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dreamed of them, and said unto them, Ye are spies; to see the nakedness of the land you are come. And they said unto him, Nay, my lord, but to buy food are thy servants come. We are all one man's sons; we are true men, thy servants are no spies. And he said unto them, Nay, but to see the nakedness of the land you are come. And they said, Thy servants are twelve brethren, the sons of one man in the land of Canaan; and behold, the youngest is this day with our father, and one is not. And Joseph said unto them, That is it that I spake unto you, saying, Ye are spies. . Hereby he shall be proved ; by the life of Pharaoh, ye shall not go forth hence, except your youngest brother come hither. Send one of you, and let him fetch your brother, and ye shall be kept in prison, that your words may be proved, whether there be any truth in you ; or else, by the life of Pharaoh, surely ye are spies. And be put them all together into ward three days. And Joseph said unto them the third day, This do, and live : for I fear God. If ye be true men, let one of your brethren be bound in the house of your prison go ye, carry corn for the flmine of your houses: But bring your youngest brother unto me: so shall your words be verified, and ye shall not die. And they did so. An they said one to another, We are verily guilty coneerning our brother, in that we saw the anguish of his soul, when he besought us, and we would not hear; therefore is this distress come upon us. And Reuben answered them, saying, Spake I not unto you, saying, Do not in against the child; and ye -- would would not hear? therefore behold also his blood is required. And they knew not that Joseph understood them ; for he spake unto them by an interpreter. And he turned himself about from them, and wept ; and returned to them again, and communed with them and took from them Simeon, and bound him before their eyes. Then Joseph commanded to fill their sacks with corn, and to restore every man’s money into his sack: and to give them provision for the way: and thus did he unto them. And they laded their asses with the corn, and departed thence. And as one of them opened his sack to give his ass provender in the inn, he espied his money : for behold it was in his sack's mouth. And he said unto his brethren, My money is restored: and lo, it is even in my sack: and their heart failed them, and they were afraid, saying one to another, What is this that Goo hath done unto us 2 - And they came unto Jacob their father, unto the land of Canaan, and told him all that befel unto them, saying. The man who is the lord of the land, spake roughly to us, and took us for spies of the country. And we said unto him, We are true men; we are no spies. We be twelve brethren, sons of our father; one is not, and the youngest is this day with our father in the land of Canaan. And the man, the lord of the country, said unto us, Hereby shall I know that ye are true men ; leave one of your brethren here with me, and take food for the famine of your housholds, and be gone. - 2. And bring your youngest brother unto ... me; then shall I know that ye are no spies, but that, ye are trile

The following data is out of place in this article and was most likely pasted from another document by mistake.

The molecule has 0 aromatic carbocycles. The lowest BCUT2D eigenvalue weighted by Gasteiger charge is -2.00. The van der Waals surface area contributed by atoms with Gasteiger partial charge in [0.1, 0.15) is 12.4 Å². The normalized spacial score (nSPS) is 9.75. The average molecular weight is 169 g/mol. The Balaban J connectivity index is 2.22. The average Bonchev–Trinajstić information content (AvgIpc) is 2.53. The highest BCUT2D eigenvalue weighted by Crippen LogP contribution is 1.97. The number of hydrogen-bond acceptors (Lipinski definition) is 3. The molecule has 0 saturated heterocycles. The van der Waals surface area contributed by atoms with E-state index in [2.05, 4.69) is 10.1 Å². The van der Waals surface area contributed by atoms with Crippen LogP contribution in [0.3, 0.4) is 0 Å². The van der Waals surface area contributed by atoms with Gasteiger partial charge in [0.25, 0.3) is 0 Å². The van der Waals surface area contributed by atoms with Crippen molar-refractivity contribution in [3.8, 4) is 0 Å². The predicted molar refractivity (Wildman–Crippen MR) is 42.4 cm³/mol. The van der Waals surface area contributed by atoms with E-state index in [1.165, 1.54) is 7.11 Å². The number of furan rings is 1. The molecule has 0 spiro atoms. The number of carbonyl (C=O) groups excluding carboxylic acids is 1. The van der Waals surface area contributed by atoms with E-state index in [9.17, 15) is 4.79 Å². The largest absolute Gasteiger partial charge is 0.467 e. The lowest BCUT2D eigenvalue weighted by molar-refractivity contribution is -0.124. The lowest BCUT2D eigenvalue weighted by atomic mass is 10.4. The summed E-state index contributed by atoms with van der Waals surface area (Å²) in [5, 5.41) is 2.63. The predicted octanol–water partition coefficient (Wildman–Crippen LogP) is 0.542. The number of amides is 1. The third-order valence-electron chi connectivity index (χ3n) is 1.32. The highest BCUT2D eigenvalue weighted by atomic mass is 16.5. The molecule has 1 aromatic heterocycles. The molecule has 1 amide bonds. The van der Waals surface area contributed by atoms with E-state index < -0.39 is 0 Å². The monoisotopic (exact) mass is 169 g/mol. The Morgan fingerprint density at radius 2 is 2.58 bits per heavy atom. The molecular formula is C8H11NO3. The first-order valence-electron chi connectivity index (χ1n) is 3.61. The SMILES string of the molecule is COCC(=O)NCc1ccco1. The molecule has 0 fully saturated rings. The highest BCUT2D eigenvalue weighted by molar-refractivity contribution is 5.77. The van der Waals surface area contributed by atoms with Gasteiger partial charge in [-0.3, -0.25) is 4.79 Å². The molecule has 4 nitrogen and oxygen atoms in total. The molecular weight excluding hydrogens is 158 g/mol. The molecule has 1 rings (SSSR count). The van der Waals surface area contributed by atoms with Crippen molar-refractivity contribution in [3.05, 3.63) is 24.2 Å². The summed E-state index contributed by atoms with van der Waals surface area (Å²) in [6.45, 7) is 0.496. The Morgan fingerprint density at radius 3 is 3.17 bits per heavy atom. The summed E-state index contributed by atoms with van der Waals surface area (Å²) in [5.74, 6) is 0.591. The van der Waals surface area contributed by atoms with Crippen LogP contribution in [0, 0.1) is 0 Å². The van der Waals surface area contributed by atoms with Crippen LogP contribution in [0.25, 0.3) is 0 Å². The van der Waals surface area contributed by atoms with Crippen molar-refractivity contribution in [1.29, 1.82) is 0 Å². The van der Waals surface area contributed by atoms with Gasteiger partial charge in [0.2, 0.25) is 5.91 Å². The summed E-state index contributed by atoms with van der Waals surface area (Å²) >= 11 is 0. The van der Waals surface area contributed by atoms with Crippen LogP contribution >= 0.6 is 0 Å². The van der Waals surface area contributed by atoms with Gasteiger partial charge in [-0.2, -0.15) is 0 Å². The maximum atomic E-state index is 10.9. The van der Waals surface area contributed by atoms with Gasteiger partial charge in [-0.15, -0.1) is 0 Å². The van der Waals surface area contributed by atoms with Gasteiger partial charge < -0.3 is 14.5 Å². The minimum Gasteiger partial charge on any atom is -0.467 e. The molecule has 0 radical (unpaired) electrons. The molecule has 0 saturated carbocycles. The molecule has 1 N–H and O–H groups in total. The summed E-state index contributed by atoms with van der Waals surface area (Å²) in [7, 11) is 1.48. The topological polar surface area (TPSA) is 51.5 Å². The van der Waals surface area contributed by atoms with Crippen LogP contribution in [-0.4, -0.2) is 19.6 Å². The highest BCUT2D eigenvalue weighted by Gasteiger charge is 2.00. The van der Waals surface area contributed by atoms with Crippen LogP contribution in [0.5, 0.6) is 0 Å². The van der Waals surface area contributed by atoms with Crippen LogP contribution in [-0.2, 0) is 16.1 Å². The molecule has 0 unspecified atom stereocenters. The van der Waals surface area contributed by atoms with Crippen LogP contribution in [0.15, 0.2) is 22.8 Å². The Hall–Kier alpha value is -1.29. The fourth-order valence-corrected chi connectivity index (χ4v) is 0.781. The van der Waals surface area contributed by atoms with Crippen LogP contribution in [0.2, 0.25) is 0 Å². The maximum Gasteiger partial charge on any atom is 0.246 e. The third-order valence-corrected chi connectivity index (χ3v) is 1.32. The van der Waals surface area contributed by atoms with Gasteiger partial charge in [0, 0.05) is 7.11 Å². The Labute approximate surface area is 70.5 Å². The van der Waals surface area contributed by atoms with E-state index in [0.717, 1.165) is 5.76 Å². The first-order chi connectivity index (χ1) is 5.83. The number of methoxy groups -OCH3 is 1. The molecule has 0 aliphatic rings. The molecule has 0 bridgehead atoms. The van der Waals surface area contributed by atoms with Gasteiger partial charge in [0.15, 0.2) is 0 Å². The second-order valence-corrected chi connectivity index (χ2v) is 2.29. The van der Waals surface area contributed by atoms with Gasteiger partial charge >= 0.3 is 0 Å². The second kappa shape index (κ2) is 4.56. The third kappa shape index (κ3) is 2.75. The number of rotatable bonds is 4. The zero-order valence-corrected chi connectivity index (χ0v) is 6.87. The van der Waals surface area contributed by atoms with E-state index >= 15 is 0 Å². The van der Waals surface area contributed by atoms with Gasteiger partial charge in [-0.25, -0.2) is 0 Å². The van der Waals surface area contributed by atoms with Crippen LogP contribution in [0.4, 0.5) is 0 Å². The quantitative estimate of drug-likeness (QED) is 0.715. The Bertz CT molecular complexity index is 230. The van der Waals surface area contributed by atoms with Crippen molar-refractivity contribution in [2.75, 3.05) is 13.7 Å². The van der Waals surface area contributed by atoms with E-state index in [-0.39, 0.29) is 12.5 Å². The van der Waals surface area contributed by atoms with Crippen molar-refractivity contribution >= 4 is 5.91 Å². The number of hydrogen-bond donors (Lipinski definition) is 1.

men; so will I deliver you your brother, and ye shak traffic in the land. And it came to pass as they emptied their sacks, that behold every man's bundle of money was in his sack: and when both they and their father saw the bundles of money they were afraid. And Jacob their father said unto them, Me have ye bereaved of my children; Joseph is not, and Simeon is not, and ye will take Benjamin away: all these things are against me. And Reuben spake unto his father, saying, Slay my two sons, if I bring him not to thee: deliver him into my hand and I will bring him to thee again. And he said, My son shall not go down with you, for his brother is dead, and he is left alone : if mischief befal him by the way in which ye go, then shall ye bring down
my grey heirs with Sorrow to the ~
ANNOTATIONS and REFLEetions.